This category of sessions started with a look at the enterprises cloud journey. The adoption path is depicted in Figure 3 which shows a progression starting with centralize which focuses on reducing the number of data centers and infrastructure complexity, to consolidate which reduces redundancy and wastage of IT resources along with the space needed for the IT resources, to virtualize which separates the application workloads from the infrastructure and manages the virtualized environment, to automate which removes the manual processes of running the business by automating provisioning and through usage and metering services of the resources, and finally to optimize where the system can sense and respond to changing workload requirements and move these workloads to best-fit infrastructures. The figure also shows the typical projects that are initiated in each of the adoption phases.

Based on our experiences to date, we have identified three major business scenarios. In the automated provisioning scenario, businesses are challenged with time to market of business growth initiatives impacted by deployment capability of IT resources, high labor costs associated with manual IT resource deployment processes and procedures, excessive infrastructure costs associated with underutilized IT resources, compliance and audit posture impacted by human error during IT resource deployments, and the inability to respond to variations and spikes in demand. The solution to address these challenges include self-service provisioning of virtualized IT resources, user initiated scheduling and reservation through service catalog model of IT resources, self-service provisioning of pre-configured application / middleware stacks, customized deployment workflows implementing customer specific processes and enforcing customer specific policies, and an integrated service management of the provisioning environment.

Figure 3: Cloud Computing Adoption Progression

The workload management scenario addresses the challenges of business agility being limited due to workloads being tied to IT resources, the inability to migrate workloads to more cost effective and efficient compute environments, the inability to respond to variations and spikes in demand, and the time to market of business growth initiatives impacted by availability of compatible IT resources to handle new workloads. The solution to address these challenges include an integrated modeling environment for infrastructure resources aligned to workload requirements, a user interface with support for administrators to deploy workloads to cloud environments, process-driven workflows to orchestrate deployment hand-offs, and spill-over to hosted external cloud environment for peak capacity periods.

The service delivery platform scenario addresses the challenges of growing the customer base for existing service offerings, faster time-to-market of new service offerings, reducing on-boarding time for new customers, quickly responding to changes in market demand, flexible billing models for service offerings, and delivering services with shared infrastructure and cost effective security model. The solution addresses these challenges by self-service request and subscription model for end users, deployment of new service requests based on current resource allocation and utilization, usage metering of services and supporting resources warehoused to enable variable billing models, a comprehensive security framework, and a service bus model for mediation of end user service requests between internal and external providers.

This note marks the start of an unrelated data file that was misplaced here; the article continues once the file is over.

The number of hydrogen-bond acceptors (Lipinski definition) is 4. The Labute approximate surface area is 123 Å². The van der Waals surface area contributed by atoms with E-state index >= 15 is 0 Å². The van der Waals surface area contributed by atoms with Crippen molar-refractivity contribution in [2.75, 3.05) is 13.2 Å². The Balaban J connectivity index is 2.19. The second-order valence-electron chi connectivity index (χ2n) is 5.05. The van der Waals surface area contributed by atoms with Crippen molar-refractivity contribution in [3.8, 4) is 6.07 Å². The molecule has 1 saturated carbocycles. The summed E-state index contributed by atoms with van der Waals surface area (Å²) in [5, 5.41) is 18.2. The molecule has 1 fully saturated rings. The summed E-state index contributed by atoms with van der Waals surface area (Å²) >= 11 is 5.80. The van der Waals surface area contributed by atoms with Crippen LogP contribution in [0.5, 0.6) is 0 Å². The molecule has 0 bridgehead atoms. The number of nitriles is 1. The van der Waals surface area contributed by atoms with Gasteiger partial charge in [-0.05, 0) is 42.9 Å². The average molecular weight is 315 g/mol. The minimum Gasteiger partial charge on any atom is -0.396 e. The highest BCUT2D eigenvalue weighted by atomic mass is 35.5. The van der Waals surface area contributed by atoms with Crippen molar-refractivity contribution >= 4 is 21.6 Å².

IBM has also expanded its support for modernizing heritage and legacy applications to allow them to leverage clouds. The modernization approach includes making heritage and legacy applications available as services in a service oriented architecture, providing RESTful interfaces to make them easily accessible through the web, and making them deployable on cloud based infrastructures. The portfolio of services and technologies supports this modernization through the entire lifecycle: strategy, design, modeling, assembly, testing, deployment and management.

The final Panel session discussed the many issues that enterprises continue to be concerned about as they progress through their cloud journey, primarily around the intertwined issues of governance, security and standards. It is well documented that the most difficult aspects of any transformation concern an organization and cultural change along with the changing roles and responsibilities of the people. Governance is critical in ensuring a successful transformation as it provides a decision rights framework along with the policies to control the decisions and the ability to measure the effectiveness. We have already discussed the issues of security. Standards play an important role to ensure interoperability, integration and portability within the enterprise and across other service providers. These issues are intertwined as governance is needed to mitigate risk and compliance issues and requires standards to be effective in a cloud environment. Security is a critical component in setting up governance roles, responsibilities and decision making rights, and require standards to be addressed effectively across all layers of the cloud environment.

In summary, Pulse provided an end-to-end insight into the value, issues, capabilities, and experiences into cloud computing. This lays the foundation for our detailed look at several areas as we take a deeper dive into the clouds through the next few articles. So, hop on the plane, fasten your seatbelts, and enjoy the rest of our journey through the clouds!

About the author


Mahesh Dodani is a software architect at IBM focusing on Cloud Computing. His primary interests are in enabling communities of practitioners to design and build solutions that address complex business needs and deliver value. He can be reached at

Mahesh Dodani: "The Silver Lining of Cloud Computing", in Journal of Object Technology, vol. 8, no. 2, March-April 2009, pages 29-38